Fitbits and family ties: The baptismal call to faithful citizenship
It's hard to believe that after months of campaign ads, primary battles, debates, and commentary, Election Day is still a month away. Each day brings with it a new batch of headlines, claims of he said this, and she did that. At the end of the day, it can be exhausting. And yet, with 31 days until November 8, we are each called to consider this election cycle in terms of what it means to answer the baptismal call as a citizen and person of faith.
This year, in celebration of my 30th birthday, my parents gave me two presents. They are presents that have stuck with me.
The first, quite literally, has stayed on me since May. It is a Fitbit. This little band on my wrist, a fitness tracker, has taken the place of my watch and has counted the number of steps I take each day. At first, I wasn't sure how I'd like it, but now I barely notice that it is there, save for the little reminders it gives me to get up and move during the day and the way it gleefully buzzes if/when I reach 10,000 steps for the day.
The second gift was more of a surprise. It was a letter containing a story I had never really heard — the story of my birth. In it my parents bantered back and forth on the page about what was important to include. My mother made a point of saying I'd taken my time coming out. My father recounted how, because of that, he was able to leave in the middle of the long slow labor to go to a retirement luncheon for my grandfather. I laughed and I cried as I read the story. These were things I'd never known. But even more so, there was such love in their words that I couldn't help but give thanks that I'd been born to these people. Their letter affirmed a part of who I am and poured forth the love parents have for their children.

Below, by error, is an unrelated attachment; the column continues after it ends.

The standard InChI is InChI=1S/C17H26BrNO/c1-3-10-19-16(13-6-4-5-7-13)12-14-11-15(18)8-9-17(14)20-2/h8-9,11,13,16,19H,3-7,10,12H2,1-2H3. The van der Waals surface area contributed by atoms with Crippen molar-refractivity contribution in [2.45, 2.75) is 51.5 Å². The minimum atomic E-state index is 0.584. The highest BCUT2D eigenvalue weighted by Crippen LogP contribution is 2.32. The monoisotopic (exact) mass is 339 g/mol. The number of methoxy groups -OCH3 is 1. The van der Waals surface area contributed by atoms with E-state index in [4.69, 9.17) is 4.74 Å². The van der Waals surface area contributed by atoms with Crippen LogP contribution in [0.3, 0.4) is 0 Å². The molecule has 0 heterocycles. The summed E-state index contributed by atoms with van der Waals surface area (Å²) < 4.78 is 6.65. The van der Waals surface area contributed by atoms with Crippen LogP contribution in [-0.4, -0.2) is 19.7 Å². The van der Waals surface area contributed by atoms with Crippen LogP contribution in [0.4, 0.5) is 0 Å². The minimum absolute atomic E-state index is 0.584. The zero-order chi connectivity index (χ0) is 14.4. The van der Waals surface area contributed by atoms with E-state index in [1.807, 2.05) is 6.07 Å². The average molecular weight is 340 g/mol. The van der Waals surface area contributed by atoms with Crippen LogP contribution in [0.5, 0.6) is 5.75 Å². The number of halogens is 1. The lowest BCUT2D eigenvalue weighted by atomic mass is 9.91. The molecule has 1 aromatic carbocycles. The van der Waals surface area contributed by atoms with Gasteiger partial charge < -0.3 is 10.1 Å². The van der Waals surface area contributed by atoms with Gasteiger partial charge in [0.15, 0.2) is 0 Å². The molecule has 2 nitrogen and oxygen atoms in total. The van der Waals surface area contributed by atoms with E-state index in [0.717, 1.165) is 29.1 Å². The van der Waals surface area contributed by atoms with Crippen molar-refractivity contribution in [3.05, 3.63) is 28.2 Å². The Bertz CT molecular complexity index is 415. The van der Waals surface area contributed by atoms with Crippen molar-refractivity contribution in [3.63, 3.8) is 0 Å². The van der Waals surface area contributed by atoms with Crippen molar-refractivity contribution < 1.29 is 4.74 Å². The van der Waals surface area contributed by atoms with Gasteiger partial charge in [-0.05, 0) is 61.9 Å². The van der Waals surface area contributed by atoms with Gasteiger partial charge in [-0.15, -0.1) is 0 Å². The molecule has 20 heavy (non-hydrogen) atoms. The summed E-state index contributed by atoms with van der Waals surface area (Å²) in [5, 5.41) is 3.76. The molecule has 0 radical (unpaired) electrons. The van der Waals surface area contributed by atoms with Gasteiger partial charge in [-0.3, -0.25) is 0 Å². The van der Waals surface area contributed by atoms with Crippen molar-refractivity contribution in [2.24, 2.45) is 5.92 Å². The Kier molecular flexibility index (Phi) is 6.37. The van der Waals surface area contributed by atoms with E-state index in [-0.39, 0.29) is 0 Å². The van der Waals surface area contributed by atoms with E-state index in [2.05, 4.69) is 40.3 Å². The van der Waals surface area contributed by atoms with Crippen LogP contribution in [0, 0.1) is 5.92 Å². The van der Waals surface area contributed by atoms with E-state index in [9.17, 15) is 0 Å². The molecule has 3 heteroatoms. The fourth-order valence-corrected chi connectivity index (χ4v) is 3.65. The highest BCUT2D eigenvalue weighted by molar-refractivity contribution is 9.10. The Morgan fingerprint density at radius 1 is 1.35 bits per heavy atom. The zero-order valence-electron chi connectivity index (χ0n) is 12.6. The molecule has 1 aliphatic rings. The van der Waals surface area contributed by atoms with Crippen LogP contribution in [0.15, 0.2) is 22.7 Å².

But what do a Fitbit and a sentimental letter have to do with baptismal call or this year's election?
These gifts give us a good framework for considering the baptismal call that we live out each day. This call traces itself all the way back to Jesus' baptism in the Jordan. For all the differing accounts of Jesus' life and ministry in the four Gospels, the baptism of Jesus distinctly appears in each one without exception. This is where Jesus' ministry begins. To put that in Fitbit terms, that's step one on the journey. For everything that will follow, this moment marks the beginning of the rest of Jesus' life, a life that embodies the call to live in and with God, growing daily and encountering the Divine in every aspect of life.
And what is it that Jesus hears as he emerges from the waters of baptism? "This is my beloved son, with whom I am well pleased."
Before any miracles or healings, before any temptations in the desert and before any disciples began to gather, before any parables or teachings, there is only Love. God declares right then and there, before Jesus has done anything, that he is God's beloved. And God does the same for us.
The majority of us don't remember our baptism. We were infants and the call we answered was not of our own accord. The people who answered by bringing us to the life giving waters of baptism believed. In their love for us, they wanted us to have the gift of that belief, too.
I imagine God smiled on each one of us that day, no matter our age or the circumstances, and said "This is my beloved child: I love you and you are mine."